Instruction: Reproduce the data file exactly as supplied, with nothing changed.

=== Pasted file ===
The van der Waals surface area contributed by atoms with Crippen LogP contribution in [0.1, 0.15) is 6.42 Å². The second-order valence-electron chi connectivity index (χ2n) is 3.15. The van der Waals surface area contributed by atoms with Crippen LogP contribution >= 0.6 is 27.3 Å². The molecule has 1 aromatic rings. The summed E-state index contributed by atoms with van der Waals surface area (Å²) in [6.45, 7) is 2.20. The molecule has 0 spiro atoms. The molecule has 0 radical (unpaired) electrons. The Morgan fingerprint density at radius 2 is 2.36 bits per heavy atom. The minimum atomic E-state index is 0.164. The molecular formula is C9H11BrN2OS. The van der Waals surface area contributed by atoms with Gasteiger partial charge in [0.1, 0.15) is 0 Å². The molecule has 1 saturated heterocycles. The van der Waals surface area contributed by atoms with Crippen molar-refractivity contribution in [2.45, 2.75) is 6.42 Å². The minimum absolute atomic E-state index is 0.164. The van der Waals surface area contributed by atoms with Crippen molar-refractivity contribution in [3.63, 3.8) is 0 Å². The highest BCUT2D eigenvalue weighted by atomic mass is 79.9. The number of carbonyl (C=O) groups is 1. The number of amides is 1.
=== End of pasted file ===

The van der Waals surface area contributed by atoms with Crippen LogP contribution in [0.1, 0.15) is 6.42 Å². The second-order valence-electron chi connectivity index (χ2n) is 3.15. The van der Waals surface area contributed by atoms with Crippen LogP contribution >= 0.6 is 27.3 Å². The molecule has 1 aromatic rings. The summed E-state index contributed by atoms with van der Waals surface area (Å²) in [6.45, 7) is 2.20. The molecule has 0 spiro atoms. The molecule has 0 radical (unpaired) electrons. The Morgan fingerprint density at radius 2 is 2.36 bits per heavy atom. The minimum atomic E-state index is 0.164. The molecular formula is C9H11BrN2OS. The van der Waals surface area contributed by atoms with Gasteiger partial charge in [0.1, 0.15) is 0 Å². The molecule has 1 saturated heterocycles. The van der Waals surface area contributed by atoms with Crippen molar-refractivity contribution in [2.45, 2.75) is 6.42 Å². The minimum absolute atomic E-state index is 0.164. The van der Waals surface area contributed by atoms with Crippen molar-refractivity contribution in [3.63, 3.8) is 0 Å². The highest BCUT2D eigenvalue weighted by atomic mass is 79.9. The number of carbonyl (C=O) groups is 1. The number of amides is 1.